So, I didn’t post yesterday (see below), because I was grumpy. And even I know that when I’m grumpy, the best thing to do is just to leave me alone and wait until I get over it. Anyway, moving on:
The Empire State Building is the tallest structure yet erected by man. It is 102 stories high from the street to the top of the so-called mooring mast, 1,250 feet above the street level… There are two observation galleries, one with an open terrace on the 86th floor and another completely glass enclosed on the 102nd floor, at the top of the mooring mast. A visit to them costs $1.10 for adults, and 25 cents for children, and if you go up on a clear day you will find that it is a bargain.
-Cue’s Guide to New York City, Chap. 5: Midtown New York
My theme for today was Grand Vistas. I started with the Empire State Building, the source of my only memory of my previous trip to New York (it was windy). I had meant to get an early start and beat the crowds, but what with one thing and another (translation: I am a very lazy person) I didn’t get there until about eleven. And there was a line, but not as bad as it might have been, judging by the roped-off maze in the waiting room. Passage to the top cost a lot more than a dollar ten, but then a room at the Ritz-Carlton doesn’t cost seven dollars a night anymore, either.
What was annoying was that the entire time you’re stuck there in line, they’re trying to find other ways to separate you from your money. There was a movie, an audio tour, and even- and this was my favorite- the opportunity to purchase a picture taken of yourself in front of an actual backdrop depicting the Empire State Building. For only twenty dollars! It seemed to good to pass up, but somehow I managed.
Fortunately, it was worth the hassle, because the veiw from the top (86th floor only- tickets to the 102nd were extra) was really spectacular. I took my time, stopping every three feet or so to peer out through the metal safety grate and blowing a dollars worth of quarters on the coin-operated binoculars. Around here, buildings are their geography, so it seems like they put in a lot more effort than other places to make them interesting. There was also a kind of voyeuristc pleasure in seeing the roof gardens and fancy penthouse patios, and realizing just how little living space people have around here. And I think I must be the only person in the history of ever to visit the top of the Empire State Building and not take a single picture.
I was kind of windy, though.
Next stop in my tour of Looking at New York From a Distance was Brooklyn. I had been meaning to see something outside of Manhattan and it was a nice day, so I decided to walk across the Brooklyn Bridge. I took the subway across (intentionally this time- see below if I ever write it) and wandered around the Brooklyn Heights and downtown areas, did my typical get-kind-of-lost-in-a-vaguely-industrial-part-of-town thing, then got an ice cream cone and walked back across the bridge. It’s a vey nice bridge. And I know this is the part where I say all kinds of good things about the Manhattan skyline, but I’ve run out of adjectives, so let’s move on, shall we?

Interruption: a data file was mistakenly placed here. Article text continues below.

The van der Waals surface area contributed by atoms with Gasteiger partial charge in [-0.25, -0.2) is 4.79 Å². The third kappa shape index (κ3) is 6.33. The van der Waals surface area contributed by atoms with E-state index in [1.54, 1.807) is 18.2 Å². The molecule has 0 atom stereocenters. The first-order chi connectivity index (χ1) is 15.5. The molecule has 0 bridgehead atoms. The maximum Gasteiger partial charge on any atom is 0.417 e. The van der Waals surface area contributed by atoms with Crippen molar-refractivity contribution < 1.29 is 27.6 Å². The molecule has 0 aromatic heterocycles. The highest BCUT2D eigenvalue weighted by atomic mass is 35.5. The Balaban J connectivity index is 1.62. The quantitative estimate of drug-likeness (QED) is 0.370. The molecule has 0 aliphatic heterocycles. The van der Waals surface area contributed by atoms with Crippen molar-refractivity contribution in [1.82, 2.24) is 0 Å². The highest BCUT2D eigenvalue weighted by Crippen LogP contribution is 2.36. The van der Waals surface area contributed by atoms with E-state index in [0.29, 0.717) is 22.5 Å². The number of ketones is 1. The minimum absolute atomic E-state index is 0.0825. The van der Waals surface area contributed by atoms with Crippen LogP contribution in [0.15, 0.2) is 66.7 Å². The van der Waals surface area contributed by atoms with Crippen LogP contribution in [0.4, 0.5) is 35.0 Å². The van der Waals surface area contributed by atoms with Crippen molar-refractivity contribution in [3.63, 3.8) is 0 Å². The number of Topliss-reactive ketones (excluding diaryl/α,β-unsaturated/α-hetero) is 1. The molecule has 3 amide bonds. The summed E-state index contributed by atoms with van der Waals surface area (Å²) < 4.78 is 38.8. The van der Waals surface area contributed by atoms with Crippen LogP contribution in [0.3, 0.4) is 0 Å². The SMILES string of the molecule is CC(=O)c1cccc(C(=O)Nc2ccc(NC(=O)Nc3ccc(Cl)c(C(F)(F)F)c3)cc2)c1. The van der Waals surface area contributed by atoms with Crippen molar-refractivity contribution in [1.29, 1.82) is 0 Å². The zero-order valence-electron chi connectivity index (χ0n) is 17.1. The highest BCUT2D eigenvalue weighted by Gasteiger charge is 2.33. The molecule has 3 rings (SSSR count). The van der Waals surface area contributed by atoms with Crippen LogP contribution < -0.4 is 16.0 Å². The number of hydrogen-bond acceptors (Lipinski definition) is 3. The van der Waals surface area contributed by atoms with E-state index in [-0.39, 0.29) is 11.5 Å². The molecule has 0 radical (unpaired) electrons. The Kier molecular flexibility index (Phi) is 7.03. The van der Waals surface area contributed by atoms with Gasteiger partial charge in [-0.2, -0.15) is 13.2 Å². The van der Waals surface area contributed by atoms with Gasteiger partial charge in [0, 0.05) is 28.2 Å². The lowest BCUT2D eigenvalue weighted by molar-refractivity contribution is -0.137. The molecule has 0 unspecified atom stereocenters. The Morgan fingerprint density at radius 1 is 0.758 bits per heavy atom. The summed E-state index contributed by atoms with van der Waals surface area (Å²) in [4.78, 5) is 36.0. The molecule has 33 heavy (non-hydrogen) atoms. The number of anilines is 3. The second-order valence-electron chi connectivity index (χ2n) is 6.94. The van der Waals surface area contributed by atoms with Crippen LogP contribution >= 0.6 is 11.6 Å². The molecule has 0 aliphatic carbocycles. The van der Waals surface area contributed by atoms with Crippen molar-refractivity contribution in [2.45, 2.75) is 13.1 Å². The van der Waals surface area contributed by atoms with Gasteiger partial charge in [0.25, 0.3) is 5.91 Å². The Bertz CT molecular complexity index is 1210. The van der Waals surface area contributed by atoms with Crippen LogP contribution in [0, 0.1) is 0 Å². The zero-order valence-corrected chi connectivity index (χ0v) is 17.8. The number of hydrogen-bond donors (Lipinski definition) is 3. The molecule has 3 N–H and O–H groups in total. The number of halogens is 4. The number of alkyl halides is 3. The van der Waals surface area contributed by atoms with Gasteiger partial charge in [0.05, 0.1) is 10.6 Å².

Once I got off the bridge, I decided to walk back through Chinatown and catch the subway in Soho, because I am insane. Really, if I’m going to keep hiking all over the place like this, then I really need to just embrace my touristness and wear a big honkin pair of white sneakers, because even my lavender suede Converses aren’t cutting it, distance-wise. Anyway, Chinatown was nice to see, if not that terribly different than Fremont, only with more street vendors and fewer strip malls. I stopped a store I had read about and got a bunch of fun, cheap stuff; including some chopsticks, because I needed new chopsticks. Then I got back on the subway and went to see the New York Public Library.
At this point, it’s pretty clear that I have completely departed from my theme but, in the immortal words of Aristotle: whatever. Actually, that’s just one word. Anyway, I wanted to see the library. I said hi to the lions, saw two special exhibitions (one, on some high-concept illustrated books, was kind of pointless; the other, on letters written by a young woman in a Nazi work camp, was not), admired all of the marble and the painted ceilings and sat down and read my guidebook in the reading room so I could pretend to be a regular patron. There were a lot of people there, reading or working on their laptops, and I could see why. I think if I lived in a tiny, stuffy apartment with a couple of sometimes-obnoxious roommates, I would really value a place that was big and airy and quiet, with a good internet connection.
Oh, and I saw their Gutenberg Bible. It was cool.
Mom got in at around seven-thirty, after some confusion with local workers over whether the hotel actually existed. We went out and had a lovely dinner and a couple of lovely drinks, which don’t seem to have been nearly as strong as the one I had at the Met, because I’m not even tipsy.
Oh well, better luck tomorrow.